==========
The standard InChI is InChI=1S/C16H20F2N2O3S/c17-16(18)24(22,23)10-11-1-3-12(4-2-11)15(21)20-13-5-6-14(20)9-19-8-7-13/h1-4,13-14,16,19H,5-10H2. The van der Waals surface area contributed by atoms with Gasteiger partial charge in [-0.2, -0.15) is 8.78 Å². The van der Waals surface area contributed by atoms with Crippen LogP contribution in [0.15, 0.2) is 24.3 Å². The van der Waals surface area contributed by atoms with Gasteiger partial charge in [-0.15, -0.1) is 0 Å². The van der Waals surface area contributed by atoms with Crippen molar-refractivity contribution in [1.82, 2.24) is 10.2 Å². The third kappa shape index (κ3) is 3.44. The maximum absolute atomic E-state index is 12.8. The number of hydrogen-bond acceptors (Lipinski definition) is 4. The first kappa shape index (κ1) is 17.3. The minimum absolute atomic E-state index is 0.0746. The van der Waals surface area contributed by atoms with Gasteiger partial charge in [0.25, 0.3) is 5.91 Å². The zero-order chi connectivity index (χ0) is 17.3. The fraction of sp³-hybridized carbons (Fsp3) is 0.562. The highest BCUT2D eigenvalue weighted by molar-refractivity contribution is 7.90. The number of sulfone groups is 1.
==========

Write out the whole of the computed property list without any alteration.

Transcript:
The standard InChI is InChI=1S/C16H20F2N2O3S/c17-16(18)24(22,23)10-11-1-3-12(4-2-11)15(21)20-13-5-6-14(20)9-19-8-7-13/h1-4,13-14,16,19H,5-10H2. The van der Waals surface area contributed by atoms with Gasteiger partial charge in [-0.2, -0.15) is 8.78 Å². The van der Waals surface area contributed by atoms with Crippen LogP contribution in [0.15, 0.2) is 24.3 Å². The van der Waals surface area contributed by atoms with Gasteiger partial charge in [-0.15, -0.1) is 0 Å². The van der Waals surface area contributed by atoms with Crippen molar-refractivity contribution in [1.82, 2.24) is 10.2 Å². The third kappa shape index (κ3) is 3.44. The maximum absolute atomic E-state index is 12.8. The number of hydrogen-bond acceptors (Lipinski definition) is 4. The first kappa shape index (κ1) is 17.3. The minimum absolute atomic E-state index is 0.0746. The van der Waals surface area contributed by atoms with Gasteiger partial charge in [0.25, 0.3) is 5.91 Å². The zero-order chi connectivity index (χ0) is 17.3. The fraction of sp³-hybridized carbons (Fsp3) is 0.562. The highest BCUT2D eigenvalue weighted by molar-refractivity contribution is 7.90. The number of sulfone groups is 1.